More vigilance needed, not euphoria                                                                

There was a sense of national celebration last week as the Armed Forces announced the capture of Pooneryn, a strategic base in the North. Regaining control of the camp after more than a decade is indeed a landmark in the Eelam War and congratulations are due to the Army, Navy and Air Force for executing a task that has eluded them for many years.

The significance of the achievement was underscored in the government reaction to the event. President Mahinda Rajapaksa chose to announce the triumph through a brief address to the nation and the government declared a week of national celebration. The state media broadcast special programmes-and even some of the private media joined in.

Since that event, two other bastions of the Liberation Tigers of Tamil Eelam (LTTE), Mankulam and Muhamalai have both been captured by troops. Indications are that the Armed Forces are continuing their thrust downwards and eastwards in the Northern peninsula and that there would be no let up in the military offensives.

What was more significant though was President Rajapaksa’s articulation of the government’s stance in his address to the nation. He appealed to the LTTE to return to the negotiating table to discuss a political solution even at this stage, but was firm that there would be a condition attached: the Tigers should lay down arms and renounce separatism.

This is not the first instance that governments in Colombo have offered to negotiate with the LTTE and its leader Velupillai Prabhakaran. In fact, all of Sri Lanka’s Executive Presidents except the late D.B. Wijetunge have negotiated with the Tigers. But this appears to be the first instance where Colombo is calling the shots and demanding negotiations.

Previously, the trend has been for the Tigers to have the upper hand and the government has been frog marched to the negotiating table-at times under pressure from the international community and in other instances, because negotiations had been forced upon them due to their military vulnerabilities.

There have also been instances in this long separatist war where the LTTE has used negotiations when they were militarily weak to recover, regroup and rejuvenate. Often the negotiations have then been abruptly called off and the violence and terrorist attacks have resumed with even greater intensity.

This has been possible because successive governments in Colombo have previously been tempted by the possibility of peace and have commenced talks with the LTTE without pre-conditions-which meant that the Tigers retained arms and hadn’t renounced violence and terrorism. Therefore, the LTTE was effectively negotiating from a position of strength.

That is precisely why President Rajapaksa’s current call to the LTTE is noteworthy; while the government is clearly indicating its willingness to negotiate and hammer out a political solution to the grievances of ethnic minorities, it is also sending another powerful message-there will be no negotiations until separatism is renounced and arms are laid down.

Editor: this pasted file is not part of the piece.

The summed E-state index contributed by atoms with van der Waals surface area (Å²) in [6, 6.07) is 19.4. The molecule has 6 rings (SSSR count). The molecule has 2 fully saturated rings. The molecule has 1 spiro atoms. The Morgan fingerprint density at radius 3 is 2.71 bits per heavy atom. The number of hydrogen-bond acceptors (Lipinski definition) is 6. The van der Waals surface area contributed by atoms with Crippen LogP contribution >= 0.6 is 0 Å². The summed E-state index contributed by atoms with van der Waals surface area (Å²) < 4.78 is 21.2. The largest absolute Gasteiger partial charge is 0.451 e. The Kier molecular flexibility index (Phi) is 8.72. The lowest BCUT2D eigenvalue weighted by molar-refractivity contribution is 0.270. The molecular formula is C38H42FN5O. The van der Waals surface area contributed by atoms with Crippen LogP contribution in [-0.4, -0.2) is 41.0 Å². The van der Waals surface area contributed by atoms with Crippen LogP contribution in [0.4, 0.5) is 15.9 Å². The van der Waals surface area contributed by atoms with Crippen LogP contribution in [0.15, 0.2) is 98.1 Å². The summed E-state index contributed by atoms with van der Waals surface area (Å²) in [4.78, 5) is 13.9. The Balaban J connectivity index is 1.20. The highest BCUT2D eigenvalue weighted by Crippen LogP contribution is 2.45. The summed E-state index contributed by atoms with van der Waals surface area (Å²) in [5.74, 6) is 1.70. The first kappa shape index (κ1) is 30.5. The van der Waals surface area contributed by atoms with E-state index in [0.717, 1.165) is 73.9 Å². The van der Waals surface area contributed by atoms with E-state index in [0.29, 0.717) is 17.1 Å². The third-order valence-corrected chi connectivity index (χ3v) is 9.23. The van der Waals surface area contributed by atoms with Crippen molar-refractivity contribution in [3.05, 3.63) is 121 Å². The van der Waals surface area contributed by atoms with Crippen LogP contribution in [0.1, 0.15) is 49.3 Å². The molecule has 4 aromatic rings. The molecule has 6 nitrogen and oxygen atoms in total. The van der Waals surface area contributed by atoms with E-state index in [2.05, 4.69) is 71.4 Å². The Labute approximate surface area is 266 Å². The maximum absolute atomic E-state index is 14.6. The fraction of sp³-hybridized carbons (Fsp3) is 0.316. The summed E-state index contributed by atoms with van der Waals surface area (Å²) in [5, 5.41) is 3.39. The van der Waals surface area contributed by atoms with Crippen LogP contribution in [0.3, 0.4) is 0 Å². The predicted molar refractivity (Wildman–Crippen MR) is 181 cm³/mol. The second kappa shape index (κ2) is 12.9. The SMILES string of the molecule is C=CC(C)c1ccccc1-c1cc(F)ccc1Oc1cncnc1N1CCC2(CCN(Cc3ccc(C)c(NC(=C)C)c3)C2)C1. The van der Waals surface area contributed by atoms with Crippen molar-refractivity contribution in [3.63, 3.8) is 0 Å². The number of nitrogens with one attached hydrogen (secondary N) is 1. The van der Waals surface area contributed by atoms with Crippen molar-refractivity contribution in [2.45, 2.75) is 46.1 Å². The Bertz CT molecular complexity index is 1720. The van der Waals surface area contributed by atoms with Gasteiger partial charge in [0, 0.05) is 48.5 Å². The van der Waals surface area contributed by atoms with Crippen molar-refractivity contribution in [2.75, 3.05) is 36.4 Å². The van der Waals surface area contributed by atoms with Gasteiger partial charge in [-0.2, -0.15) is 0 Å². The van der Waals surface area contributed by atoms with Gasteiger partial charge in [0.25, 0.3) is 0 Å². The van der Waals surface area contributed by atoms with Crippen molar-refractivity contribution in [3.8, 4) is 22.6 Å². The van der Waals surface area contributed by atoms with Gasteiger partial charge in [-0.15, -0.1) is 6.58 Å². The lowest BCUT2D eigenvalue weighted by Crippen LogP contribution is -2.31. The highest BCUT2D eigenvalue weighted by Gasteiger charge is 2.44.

Critics of this policy towards the Tigers will argue that the LTTE will never agree to these conditions and that therefore, the negotiations will be a non-starter. That may well be true. But to be fair by Colombo, its fingers have been burnt not once but many times by negotiating with the LTTE in good faith. Hence, the policy now is not fearing to negotiate but never negotiating out of fear.

It is remarkable that when President Rajapaksa visited New Delhi this week and met with Indian Prime Minister Manmohan Singh, although military matters were discussed there was no disapproval of what the President and the government in Colombo has been consistently articulating.

It must be appreciated that the government in New Delhi itself is under enormous pressure from the state government in Tamil Nadu to espouse not only the cause of the Sri Lankan Tamils but also the cause of the LTTE. The Central Government in New Delhi, we must remember, is dependent on the support of legislators from Tamil Nadu for its survival.

And the specific demand from most of the vociferous Tamil Nadu lobby was to call for a halt to the military offensives in the North of Sri Lanka. Despite this, all that New Delhi would insist on was the need for a political solution in Sri Lanka; there was no re-echoing of the sentiments expressed in Tamil Nadu.

Of course, as the government forces become stronger in the theatre of conflict, there would be a temptation to cast aside the political options and go all out for a totally military solution to the crisis in the North - a luxury that has not been available to previous Presidents since this conflict began.

There will also be demands from the more chauvinistic elements in the south for such an exercise, since some of them do form part and parcel of this coalition government. But the government and the President, we are sure, realise the folly of such a move and will have the sagacity to devise and implement a political settlement to the ethnic question.

While that remains the duty of the government in office, it will then also be the incumbent duty of the opposition to support such a move-and not opt for the perennial role of opposing what the government does for the sake of being in the opposition. Whether the collective opposition can rise to that challenge remains to be seen.

But of course, more remains to be done. Pooneryn maybe a landmark battle but we must also realise that the war has yet to be won. And until then, vigilance-and not euphoria-should be the order of the day.